STEPHEN MALKMUS (Matador) The Artist Formerly Known as S.M. has blown his chance, because if ever an album cried out to be called Eponymous Solo Debut, Stephen Malkmus is that album. Exactly the unpredictable effort you'd expect, it utilizes a new bunch of Portland buddies to render the old noises into background music as it explores such themes as Yul Brynner's makeover and piracy on the coast of Montenegro. Either he kicks off from the latter to create gangsta alt, or he bites the bullet and turns into an incisive musical observer of manners and mores. Another possibility, I admit it: he shrivels into irrelevancy. A MINUS

THE MOLDY PEACHES (Rough Trade import) They are your parents' nice children and they are not decadent, they're still nice. They don't so much risk cute as sit on its face--they're cute fatties who need a 40 before declaring their fear of skinny girls who talk about bands, cute folkies who break without warning into punk noise and sing a deeply catchy song called "Who's Got the Crack," cute floozies who'll fuck anybody with anything when that's their mood or stage of life. Ambitious teen Adam Green writes about hiring whores older than his mom, bunny-suited twentysomething Kimya Dawson about Josie and the Pussycats. Only Kimya is so lovesick, malleable, or deep-down bad that she'll sing anything Adam tells her to, like the rhyme line on (note st--k consonances) "Who mistook this steak for chicken?/Who'm I gonna stick my dick in?" She's going to be fine, though--in fact, she's fine now. If she wasn't, she wouldn't be cute. Would she? A MINUS

NILS PETTER MOLVAER: Solid Ether (ECM) The son of a (savor this phrase) local jazz musician from an island off the northwest coast of Norway, Molvaer cut his teeth on electric Miles the way other kids cut theirs on Black Sabbath. On 1998's Khmer, he joined or anticipated Jon Hassell, Tim Hagans, and Graham Haynes (with Bill Laswell the only nontrumpeter) in the growing cadre of syncretic visionaries who set themselves to building something from that idea a quarter century after it was hauled off the jazzsite in black plastic bags. And on this follow-up he sounds like the best of them. Not alone in connecting Agartha to the turmoil of drum and bass, he has the guts to let the beat take over, and when he goes ambient he looks to Gil Evans for structural reinforcement. He references Don Cherry as well as Jack Johnson. He mixes in dub, Vocoder, a borrowed piccolo trumpet, even two discreet poetry readings. He immerses in chaos and comes out beautiful. A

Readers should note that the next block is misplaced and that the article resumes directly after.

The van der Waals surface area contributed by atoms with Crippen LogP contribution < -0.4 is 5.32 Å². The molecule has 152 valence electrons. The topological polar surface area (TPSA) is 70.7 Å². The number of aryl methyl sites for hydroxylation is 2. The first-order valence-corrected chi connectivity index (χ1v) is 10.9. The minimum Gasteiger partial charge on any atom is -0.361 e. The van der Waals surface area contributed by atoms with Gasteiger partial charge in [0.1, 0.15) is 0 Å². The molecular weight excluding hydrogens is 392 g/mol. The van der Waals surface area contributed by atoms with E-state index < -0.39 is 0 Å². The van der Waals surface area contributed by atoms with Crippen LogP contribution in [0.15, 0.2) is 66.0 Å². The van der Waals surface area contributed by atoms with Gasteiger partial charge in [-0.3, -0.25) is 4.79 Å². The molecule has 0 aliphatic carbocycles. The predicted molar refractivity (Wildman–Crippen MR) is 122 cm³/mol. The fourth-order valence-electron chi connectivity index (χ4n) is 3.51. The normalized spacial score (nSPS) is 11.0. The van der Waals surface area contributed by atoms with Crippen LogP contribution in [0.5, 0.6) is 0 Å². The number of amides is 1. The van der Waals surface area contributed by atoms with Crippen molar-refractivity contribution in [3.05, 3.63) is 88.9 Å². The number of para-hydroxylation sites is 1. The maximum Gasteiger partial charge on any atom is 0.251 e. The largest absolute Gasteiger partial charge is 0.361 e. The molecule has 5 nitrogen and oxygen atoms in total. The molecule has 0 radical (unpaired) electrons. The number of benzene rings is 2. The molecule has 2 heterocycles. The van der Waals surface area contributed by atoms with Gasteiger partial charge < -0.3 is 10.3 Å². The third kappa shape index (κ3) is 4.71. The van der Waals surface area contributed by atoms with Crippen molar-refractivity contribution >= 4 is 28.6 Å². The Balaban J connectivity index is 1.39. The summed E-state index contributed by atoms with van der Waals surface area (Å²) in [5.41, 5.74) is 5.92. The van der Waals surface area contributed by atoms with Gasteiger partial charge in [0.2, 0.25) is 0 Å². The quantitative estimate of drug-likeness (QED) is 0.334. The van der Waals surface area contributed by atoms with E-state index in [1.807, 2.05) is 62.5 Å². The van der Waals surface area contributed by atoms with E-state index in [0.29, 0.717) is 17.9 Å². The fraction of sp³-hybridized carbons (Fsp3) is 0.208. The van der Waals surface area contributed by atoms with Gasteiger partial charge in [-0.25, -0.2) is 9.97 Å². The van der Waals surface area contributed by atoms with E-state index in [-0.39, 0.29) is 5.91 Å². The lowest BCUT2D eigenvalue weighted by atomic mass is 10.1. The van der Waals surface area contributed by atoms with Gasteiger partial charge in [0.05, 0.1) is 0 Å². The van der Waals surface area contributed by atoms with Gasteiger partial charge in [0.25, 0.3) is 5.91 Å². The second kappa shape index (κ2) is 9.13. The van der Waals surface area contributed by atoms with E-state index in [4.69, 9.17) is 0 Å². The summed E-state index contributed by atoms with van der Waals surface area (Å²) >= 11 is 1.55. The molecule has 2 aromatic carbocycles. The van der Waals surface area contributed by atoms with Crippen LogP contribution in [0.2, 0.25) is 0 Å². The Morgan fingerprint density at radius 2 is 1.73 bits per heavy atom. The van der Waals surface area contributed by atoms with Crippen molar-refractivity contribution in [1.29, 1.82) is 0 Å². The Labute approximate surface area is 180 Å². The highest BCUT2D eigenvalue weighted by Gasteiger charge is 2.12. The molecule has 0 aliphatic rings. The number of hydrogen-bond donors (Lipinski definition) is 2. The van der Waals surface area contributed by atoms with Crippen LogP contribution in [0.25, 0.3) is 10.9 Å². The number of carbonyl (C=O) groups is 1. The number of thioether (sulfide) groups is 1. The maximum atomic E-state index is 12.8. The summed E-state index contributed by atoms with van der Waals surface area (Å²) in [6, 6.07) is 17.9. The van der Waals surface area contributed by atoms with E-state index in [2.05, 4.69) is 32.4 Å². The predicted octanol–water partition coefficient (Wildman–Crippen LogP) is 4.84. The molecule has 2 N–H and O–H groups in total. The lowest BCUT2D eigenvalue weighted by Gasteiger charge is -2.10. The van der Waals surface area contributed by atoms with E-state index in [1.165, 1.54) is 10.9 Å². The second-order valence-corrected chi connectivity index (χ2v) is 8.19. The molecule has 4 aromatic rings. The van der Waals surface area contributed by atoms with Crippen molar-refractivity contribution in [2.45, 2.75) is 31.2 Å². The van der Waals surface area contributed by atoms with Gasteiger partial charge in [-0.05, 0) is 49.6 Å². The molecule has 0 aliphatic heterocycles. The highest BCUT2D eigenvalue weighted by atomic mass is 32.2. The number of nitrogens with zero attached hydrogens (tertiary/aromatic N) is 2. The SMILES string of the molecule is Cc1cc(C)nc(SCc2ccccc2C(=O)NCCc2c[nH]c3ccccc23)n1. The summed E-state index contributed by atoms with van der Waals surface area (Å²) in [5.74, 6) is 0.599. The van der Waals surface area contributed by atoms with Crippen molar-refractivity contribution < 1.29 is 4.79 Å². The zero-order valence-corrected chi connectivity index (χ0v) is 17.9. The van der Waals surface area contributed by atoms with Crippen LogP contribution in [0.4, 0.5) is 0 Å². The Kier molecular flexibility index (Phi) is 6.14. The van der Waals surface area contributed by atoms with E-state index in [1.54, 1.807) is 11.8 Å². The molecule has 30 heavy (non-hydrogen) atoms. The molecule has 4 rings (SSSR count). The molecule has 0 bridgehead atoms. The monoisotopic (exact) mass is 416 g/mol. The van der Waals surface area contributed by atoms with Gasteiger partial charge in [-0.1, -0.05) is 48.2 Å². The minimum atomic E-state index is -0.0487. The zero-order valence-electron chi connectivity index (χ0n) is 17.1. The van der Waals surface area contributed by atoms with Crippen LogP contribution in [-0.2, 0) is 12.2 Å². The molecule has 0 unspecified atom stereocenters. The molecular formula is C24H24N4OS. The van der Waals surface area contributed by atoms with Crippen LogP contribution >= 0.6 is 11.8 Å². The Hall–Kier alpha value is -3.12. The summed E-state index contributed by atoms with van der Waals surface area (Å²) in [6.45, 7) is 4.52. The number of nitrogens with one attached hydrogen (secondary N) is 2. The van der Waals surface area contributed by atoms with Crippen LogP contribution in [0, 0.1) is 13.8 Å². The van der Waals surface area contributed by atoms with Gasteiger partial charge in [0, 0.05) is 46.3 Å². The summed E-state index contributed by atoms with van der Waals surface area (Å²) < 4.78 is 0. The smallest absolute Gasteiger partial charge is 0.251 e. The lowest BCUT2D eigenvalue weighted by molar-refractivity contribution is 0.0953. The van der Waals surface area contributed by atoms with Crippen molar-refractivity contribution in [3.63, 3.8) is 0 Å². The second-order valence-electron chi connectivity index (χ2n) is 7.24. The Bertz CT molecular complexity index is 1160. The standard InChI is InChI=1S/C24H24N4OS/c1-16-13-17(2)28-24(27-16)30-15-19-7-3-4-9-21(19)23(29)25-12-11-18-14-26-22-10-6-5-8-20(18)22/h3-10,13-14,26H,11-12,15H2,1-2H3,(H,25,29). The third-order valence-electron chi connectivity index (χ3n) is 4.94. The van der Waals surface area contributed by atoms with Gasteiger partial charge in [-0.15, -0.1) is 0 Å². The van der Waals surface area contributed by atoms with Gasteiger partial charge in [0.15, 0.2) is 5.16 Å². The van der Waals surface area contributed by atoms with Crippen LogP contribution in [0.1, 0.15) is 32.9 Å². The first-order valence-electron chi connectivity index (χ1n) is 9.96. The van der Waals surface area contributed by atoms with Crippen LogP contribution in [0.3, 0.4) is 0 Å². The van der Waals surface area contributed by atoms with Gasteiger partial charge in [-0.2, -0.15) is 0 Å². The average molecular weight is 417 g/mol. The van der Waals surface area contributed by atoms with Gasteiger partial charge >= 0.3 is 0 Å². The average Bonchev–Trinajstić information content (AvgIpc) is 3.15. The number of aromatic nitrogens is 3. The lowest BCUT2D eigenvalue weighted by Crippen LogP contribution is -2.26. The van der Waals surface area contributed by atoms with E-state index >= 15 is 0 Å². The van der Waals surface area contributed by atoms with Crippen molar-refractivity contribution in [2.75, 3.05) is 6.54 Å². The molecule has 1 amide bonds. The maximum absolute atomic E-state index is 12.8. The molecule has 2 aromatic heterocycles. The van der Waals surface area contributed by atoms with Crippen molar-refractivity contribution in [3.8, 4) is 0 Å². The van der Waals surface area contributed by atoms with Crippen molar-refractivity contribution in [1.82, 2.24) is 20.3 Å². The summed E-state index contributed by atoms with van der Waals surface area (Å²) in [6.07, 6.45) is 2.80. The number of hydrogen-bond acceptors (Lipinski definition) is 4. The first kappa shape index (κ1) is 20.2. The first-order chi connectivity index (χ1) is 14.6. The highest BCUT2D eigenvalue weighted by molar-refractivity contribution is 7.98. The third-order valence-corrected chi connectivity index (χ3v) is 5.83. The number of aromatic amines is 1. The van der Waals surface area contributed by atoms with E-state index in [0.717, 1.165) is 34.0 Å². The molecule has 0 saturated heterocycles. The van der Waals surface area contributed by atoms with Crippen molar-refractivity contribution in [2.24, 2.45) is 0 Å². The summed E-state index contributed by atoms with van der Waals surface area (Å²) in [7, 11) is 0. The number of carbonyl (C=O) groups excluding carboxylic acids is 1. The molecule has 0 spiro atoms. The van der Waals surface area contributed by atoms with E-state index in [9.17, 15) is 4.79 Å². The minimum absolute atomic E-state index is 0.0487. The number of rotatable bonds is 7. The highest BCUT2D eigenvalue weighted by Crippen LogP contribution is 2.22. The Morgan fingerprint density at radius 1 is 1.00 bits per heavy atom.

THE NEW PORNOGRAPHERS Mass Romantic (Mint import) Even understood to indicate "rock" played by commercially theoretical alt-indie guitar bands, "pop" has become a term so elastic it assures only the desire to be tuneful or at least songful. There are wimp pop bands and punk pop bands, bedroom pop bands and studio pop bands, sour pop bands and sugary pop bands, metallic pop bands and folkish pop bands, pop bands that gleam like platinum and pop bands that mulch like autumn leaves. Even the boring ones, which doesn't just mean the tuneless ones, can claim their own "sound." But this Vancouver "supergroup" (Zumpano fans are reeling) have content, personality, and attitude (and tunes). Without powering into the radio-ready amplitude of, oh, Tsar, they have a grand old time faking artificiality: "Telstar" organ and "Carrie-Anne" falsettos, glam Briticisms and Neil Diamond chords, Katrina Leskanich tributes and faux fops tossing off lyrics like "Heavens to Betsy/Come on let's see/What could be worse than/The wheel of history?" All brought off with switched-on brio, sardonic multireferentiality, and jubilant momentum. Get inside that sound and it's a blast. A MINUS

STARLIGHT MINTS: The Dream That Stuff Was Made of (SeeThru Broadcasting) Not only does Allan Vest sing in a Brit-pseud whine that crosses Sparks with the guy in Rain Parade, his lyrics are as arch as he is and his cello-violin duo does "Eleanor Rigby" homages. Red-blooded rock and rollers will grab the barf bag. But if those whose immune systems can always use a little toning hang in there, they'll soon notice, not without some healthy unease, that melodically, harmonically, and even rhythmically this Oklahoman getsya every track. Except the slow ones. B PLUS